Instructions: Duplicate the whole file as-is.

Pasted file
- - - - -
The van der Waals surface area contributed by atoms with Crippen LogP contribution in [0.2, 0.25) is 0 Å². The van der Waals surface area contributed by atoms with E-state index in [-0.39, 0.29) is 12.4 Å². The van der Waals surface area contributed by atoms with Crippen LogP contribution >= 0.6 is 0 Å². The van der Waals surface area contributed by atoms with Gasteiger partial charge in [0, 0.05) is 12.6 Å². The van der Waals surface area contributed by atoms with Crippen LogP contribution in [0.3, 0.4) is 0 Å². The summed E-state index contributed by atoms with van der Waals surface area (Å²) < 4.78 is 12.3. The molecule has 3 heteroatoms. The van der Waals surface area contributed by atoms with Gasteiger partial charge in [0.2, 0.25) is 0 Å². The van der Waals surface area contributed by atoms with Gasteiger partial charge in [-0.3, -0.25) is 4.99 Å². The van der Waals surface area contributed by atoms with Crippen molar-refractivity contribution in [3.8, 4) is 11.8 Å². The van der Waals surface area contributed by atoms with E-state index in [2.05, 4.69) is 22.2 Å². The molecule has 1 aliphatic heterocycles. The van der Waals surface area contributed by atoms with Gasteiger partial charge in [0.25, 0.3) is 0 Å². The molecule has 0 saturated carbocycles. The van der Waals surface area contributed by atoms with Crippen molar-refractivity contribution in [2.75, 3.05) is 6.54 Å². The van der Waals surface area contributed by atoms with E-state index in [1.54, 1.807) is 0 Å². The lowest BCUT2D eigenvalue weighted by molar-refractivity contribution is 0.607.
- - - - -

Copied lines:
The van der Waals surface area contributed by atoms with Crippen LogP contribution in [0.2, 0.25) is 0 Å². The van der Waals surface area contributed by atoms with E-state index in [-0.39, 0.29) is 12.4 Å². The van der Waals surface area contributed by atoms with Crippen LogP contribution >= 0.6 is 0 Å². The van der Waals surface area contributed by atoms with Gasteiger partial charge in [0, 0.05) is 12.6 Å². The van der Waals surface area contributed by atoms with Crippen LogP contribution in [0.3, 0.4) is 0 Å². The summed E-state index contributed by atoms with van der Waals surface area (Å²) < 4.78 is 12.3. The molecule has 3 heteroatoms. The van der Waals surface area contributed by atoms with Gasteiger partial charge in [0.2, 0.25) is 0 Å². The van der Waals surface area contributed by atoms with Gasteiger partial charge in [-0.3, -0.25) is 4.99 Å². The van der Waals surface area contributed by atoms with Crippen molar-refractivity contribution in [3.8, 4) is 11.8 Å². The van der Waals surface area contributed by atoms with E-state index in [2.05, 4.69) is 22.2 Å². The molecule has 1 aliphatic heterocycles. The van der Waals surface area contributed by atoms with Gasteiger partial charge in [0.25, 0.3) is 0 Å². The molecule has 0 saturated carbocycles. The van der Waals surface area contributed by atoms with Crippen molar-refractivity contribution in [2.75, 3.05) is 6.54 Å². The van der Waals surface area contributed by atoms with E-state index in [1.54, 1.807) is 0 Å². The lowest BCUT2D eigenvalue weighted by molar-refractivity contribution is 0.607.